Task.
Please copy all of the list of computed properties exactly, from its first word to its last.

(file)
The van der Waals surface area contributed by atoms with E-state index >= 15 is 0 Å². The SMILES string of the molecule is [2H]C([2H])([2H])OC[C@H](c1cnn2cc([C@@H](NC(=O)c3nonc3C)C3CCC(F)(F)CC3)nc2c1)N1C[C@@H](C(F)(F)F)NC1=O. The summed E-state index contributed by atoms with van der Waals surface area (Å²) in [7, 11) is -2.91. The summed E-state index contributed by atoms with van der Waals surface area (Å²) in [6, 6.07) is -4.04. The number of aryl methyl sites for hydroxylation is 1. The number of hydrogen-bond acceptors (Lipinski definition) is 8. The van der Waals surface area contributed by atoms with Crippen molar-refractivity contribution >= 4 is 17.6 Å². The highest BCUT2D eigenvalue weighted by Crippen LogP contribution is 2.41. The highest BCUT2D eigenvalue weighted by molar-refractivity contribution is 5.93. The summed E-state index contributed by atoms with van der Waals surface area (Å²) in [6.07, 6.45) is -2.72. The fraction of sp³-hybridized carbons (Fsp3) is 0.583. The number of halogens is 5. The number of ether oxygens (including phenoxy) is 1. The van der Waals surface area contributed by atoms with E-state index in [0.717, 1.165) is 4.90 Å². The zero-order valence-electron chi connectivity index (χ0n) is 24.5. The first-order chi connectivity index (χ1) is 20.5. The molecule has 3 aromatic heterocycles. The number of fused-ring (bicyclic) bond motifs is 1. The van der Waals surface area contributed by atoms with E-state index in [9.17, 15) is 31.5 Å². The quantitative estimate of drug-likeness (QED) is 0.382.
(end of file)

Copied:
The van der Waals surface area contributed by atoms with E-state index >= 15 is 0 Å². The SMILES string of the molecule is [2H]C([2H])([2H])OC[C@H](c1cnn2cc([C@@H](NC(=O)c3nonc3C)C3CCC(F)(F)CC3)nc2c1)N1C[C@@H](C(F)(F)F)NC1=O. The summed E-state index contributed by atoms with van der Waals surface area (Å²) in [7, 11) is -2.91. The summed E-state index contributed by atoms with van der Waals surface area (Å²) in [6, 6.07) is -4.04. The number of aryl methyl sites for hydroxylation is 1. The number of hydrogen-bond acceptors (Lipinski definition) is 8. The van der Waals surface area contributed by atoms with Crippen molar-refractivity contribution >= 4 is 17.6 Å². The highest BCUT2D eigenvalue weighted by Crippen LogP contribution is 2.41. The highest BCUT2D eigenvalue weighted by molar-refractivity contribution is 5.93. The summed E-state index contributed by atoms with van der Waals surface area (Å²) in [6.07, 6.45) is -2.72. The fraction of sp³-hybridized carbons (Fsp3) is 0.583. The number of halogens is 5. The number of ether oxygens (including phenoxy) is 1. The van der Waals surface area contributed by atoms with E-state index in [0.717, 1.165) is 4.90 Å². The zero-order valence-electron chi connectivity index (χ0n) is 24.5. The first-order chi connectivity index (χ1) is 20.5. The molecule has 3 aromatic heterocycles. The number of fused-ring (bicyclic) bond motifs is 1. The van der Waals surface area contributed by atoms with E-state index in [9.17, 15) is 31.5 Å². The quantitative estimate of drug-likeness (QED) is 0.382.